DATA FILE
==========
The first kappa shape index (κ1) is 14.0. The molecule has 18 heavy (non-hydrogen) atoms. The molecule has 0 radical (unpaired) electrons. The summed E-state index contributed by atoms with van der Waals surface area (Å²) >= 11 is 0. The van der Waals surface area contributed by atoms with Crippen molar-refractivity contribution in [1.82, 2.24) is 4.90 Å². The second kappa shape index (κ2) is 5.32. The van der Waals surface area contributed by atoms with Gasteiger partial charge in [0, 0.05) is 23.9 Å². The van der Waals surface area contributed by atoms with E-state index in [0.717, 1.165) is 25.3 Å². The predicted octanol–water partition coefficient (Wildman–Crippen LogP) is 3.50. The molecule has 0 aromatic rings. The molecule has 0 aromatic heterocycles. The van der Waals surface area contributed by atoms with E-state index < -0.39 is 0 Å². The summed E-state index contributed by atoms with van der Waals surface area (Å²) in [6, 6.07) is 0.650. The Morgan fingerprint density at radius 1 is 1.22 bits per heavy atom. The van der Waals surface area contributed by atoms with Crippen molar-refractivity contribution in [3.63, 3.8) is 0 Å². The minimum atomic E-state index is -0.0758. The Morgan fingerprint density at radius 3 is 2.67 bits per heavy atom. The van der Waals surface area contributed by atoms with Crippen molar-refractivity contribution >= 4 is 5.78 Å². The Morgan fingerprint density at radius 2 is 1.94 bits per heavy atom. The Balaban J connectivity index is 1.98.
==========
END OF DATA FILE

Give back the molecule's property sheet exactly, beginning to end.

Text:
The first kappa shape index (κ1) is 14.0. The molecule has 18 heavy (non-hydrogen) atoms. The molecule has 0 radical (unpaired) electrons. The summed E-state index contributed by atoms with van der Waals surface area (Å²) >= 11 is 0. The van der Waals surface area contributed by atoms with Crippen molar-refractivity contribution in [1.82, 2.24) is 4.90 Å². The second kappa shape index (κ2) is 5.32. The van der Waals surface area contributed by atoms with Gasteiger partial charge in [0, 0.05) is 23.9 Å². The van der Waals surface area contributed by atoms with E-state index in [0.717, 1.165) is 25.3 Å². The predicted octanol–water partition coefficient (Wildman–Crippen LogP) is 3.50. The molecule has 0 aromatic rings. The molecule has 0 aromatic heterocycles. The van der Waals surface area contributed by atoms with E-state index < -0.39 is 0 Å². The summed E-state index contributed by atoms with van der Waals surface area (Å²) in [6, 6.07) is 0.650. The Morgan fingerprint density at radius 1 is 1.22 bits per heavy atom. The van der Waals surface area contributed by atoms with Crippen molar-refractivity contribution in [3.63, 3.8) is 0 Å². The minimum atomic E-state index is -0.0758. The Morgan fingerprint density at radius 3 is 2.67 bits per heavy atom. The van der Waals surface area contributed by atoms with Crippen molar-refractivity contribution >= 4 is 5.78 Å². The Morgan fingerprint density at radius 2 is 1.94 bits per heavy atom. The Balaban J connectivity index is 1.98.